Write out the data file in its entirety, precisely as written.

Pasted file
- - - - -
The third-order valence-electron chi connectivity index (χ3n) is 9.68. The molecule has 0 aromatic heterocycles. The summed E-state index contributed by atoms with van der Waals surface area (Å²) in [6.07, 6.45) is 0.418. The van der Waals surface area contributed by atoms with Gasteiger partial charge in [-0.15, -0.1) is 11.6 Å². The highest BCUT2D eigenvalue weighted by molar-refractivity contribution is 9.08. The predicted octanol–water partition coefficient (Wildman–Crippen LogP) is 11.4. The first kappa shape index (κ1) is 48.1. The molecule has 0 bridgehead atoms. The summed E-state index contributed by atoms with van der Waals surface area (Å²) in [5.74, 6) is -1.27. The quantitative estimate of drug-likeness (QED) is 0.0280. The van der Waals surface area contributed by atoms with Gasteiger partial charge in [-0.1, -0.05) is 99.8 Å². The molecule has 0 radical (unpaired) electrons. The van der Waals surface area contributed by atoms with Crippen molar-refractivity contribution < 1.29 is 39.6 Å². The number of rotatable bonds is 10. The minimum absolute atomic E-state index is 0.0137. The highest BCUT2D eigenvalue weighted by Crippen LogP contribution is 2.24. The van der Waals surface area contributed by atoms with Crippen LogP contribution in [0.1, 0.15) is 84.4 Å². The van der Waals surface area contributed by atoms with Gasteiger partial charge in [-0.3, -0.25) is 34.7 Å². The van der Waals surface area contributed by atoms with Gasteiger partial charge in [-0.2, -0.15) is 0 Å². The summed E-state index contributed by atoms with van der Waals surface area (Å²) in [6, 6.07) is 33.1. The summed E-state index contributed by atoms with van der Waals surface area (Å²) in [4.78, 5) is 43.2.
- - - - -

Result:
The third-order valence-electron chi connectivity index (χ3n) is 9.68. The molecule has 0 aromatic heterocycles. The summed E-state index contributed by atoms with van der Waals surface area (Å²) in [6.07, 6.45) is 0.418. The van der Waals surface area contributed by atoms with Gasteiger partial charge in [-0.15, -0.1) is 11.6 Å². The highest BCUT2D eigenvalue weighted by molar-refractivity contribution is 9.08. The predicted octanol–water partition coefficient (Wildman–Crippen LogP) is 11.4. The first kappa shape index (κ1) is 48.1. The molecule has 0 bridgehead atoms. The summed E-state index contributed by atoms with van der Waals surface area (Å²) in [5.74, 6) is -1.27. The quantitative estimate of drug-likeness (QED) is 0.0280. The van der Waals surface area contributed by atoms with Gasteiger partial charge in [-0.1, -0.05) is 99.8 Å². The molecule has 0 radical (unpaired) electrons. The van der Waals surface area contributed by atoms with Crippen molar-refractivity contribution < 1.29 is 39.6 Å². The number of rotatable bonds is 10. The minimum absolute atomic E-state index is 0.0137. The highest BCUT2D eigenvalue weighted by Crippen LogP contribution is 2.24. The van der Waals surface area contributed by atoms with Crippen LogP contribution in [0.1, 0.15) is 84.4 Å². The van der Waals surface area contributed by atoms with Gasteiger partial charge in [-0.3, -0.25) is 34.7 Å². The van der Waals surface area contributed by atoms with Gasteiger partial charge in [-0.2, -0.15) is 0 Å². The summed E-state index contributed by atoms with van der Waals surface area (Å²) in [6, 6.07) is 33.1. The summed E-state index contributed by atoms with van der Waals surface area (Å²) in [4.78, 5) is 43.2.